You’re Kraken Me Up and Jamaican Me Crazy

Dear readers, I want you to understand the huge sacrifices I have made to bring you this blog post. I sewed this summer top in October. I couldn’t very well just take pictures of it while shivering outside in front of a flaming orange maple tree, now could I? My discerning readers deserve better than that! So after much deliberation, I made the tough decision to do a photo shoot on location in Jamaica. No expense was spared for your reading pleasure, dear reader! And I endured daily tropical rains and dozens of mosquito bites, not to mention the horrors of eating succulent jerk chicken and fried plantain along with soursop mousse for dessert! I know what you’re thinking…that I’m such a selfless person to go to such lengths for you. I know, it’s true.

Burda 7051 Tokyo Train Ride Octopus fabric

Ha! Of course it went nothing like that. The real story is that my brother moved to Jamaica over a year ago and it was high time for a family visit, which I managed to plan for the fall reading week. And I couldn’t help myself but to sew something new for the trip. (I did attempt to sew a bikini but only managed to finish the bottoms before the deadline. Luckily for me but sadly for my half-finished bikini, Jamaicans aren’t so big on going topless on the beach.)

I first spied this amazing octopus print fabric — Cotton and Steel’s “Tokyo Train Ride” — on Jolies Bobines. Then a few months later Annie from The Enantiomer Project posted the Scout Tee she’d made from a Craftsy kit featuring this fabric. I succumbed to temptation (and of course, to the sale Craftsy was having) and grabbed the kit. However, I didn’t find the Scout Tee design terribly inspiring, so I used the fabric to make Burda 7051 instead. The kit came with almost 2 yards of fabric, and I managed to eke this top out of half of that.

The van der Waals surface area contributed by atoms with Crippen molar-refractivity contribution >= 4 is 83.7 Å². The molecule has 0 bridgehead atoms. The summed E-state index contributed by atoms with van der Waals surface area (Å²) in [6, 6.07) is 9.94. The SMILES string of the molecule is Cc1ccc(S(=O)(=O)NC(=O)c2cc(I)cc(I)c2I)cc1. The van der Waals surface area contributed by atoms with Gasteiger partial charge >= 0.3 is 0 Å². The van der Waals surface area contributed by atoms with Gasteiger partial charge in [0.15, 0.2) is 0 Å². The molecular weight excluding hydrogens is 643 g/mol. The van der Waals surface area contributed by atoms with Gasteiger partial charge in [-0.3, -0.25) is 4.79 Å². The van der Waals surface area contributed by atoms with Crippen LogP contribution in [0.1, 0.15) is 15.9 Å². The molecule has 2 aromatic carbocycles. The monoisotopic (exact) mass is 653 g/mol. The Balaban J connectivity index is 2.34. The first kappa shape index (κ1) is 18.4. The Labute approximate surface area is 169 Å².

Burda 7051 octopus top

This is my second version of this pattern. I made one in summer of 2013 in green woodgrain fabric as one of my first projects after getting into sewing again after about an 11-year hiatus. While I think I mastered the fit on this one, I’m not in love with the shape of this top (somehow I feel a bit dumpy in it), and wearing it reminds me that non-stretch wovens don’t make terribly comfortable clothes. This isn’t UN-comfortable, but I find myself having to readjust it fairly constantly after raising my arms up or bending over or whatever. Maybe that’s actually a fit issue but all I know is that stretch knits don’t generally cause that problem for me.

Burda 7051 octopus top

Look! This empty snail shell I just found is going to become a piece of silver jewelry soon. Either that or it’s going to give me a bad case of schistosomiasis.

I picked up a selection of empty snail shells as well as some coral skeletons to use in a mold-making workshop I’m going to be taking soon. I’ve always wanted to craft a silver ring out of a snail shell (I was really inspired by this Shell Ring by Helena Perez Lafaurie) and these shells seem to be the perfect size for a statement ring. I can use the coral as a texture for silver metal clay.

Burda 7051 octopus top

I used navy blue bias binding on the armholes and neckline, accidentally creating a funnel neck — the collar stands up rather than lying flat — but I actually really like the way that looks. Well, either that or I am deluding myself in order to avoid having to rip out the neck and shoulder seams to resew it.

Burda 7051 octopus top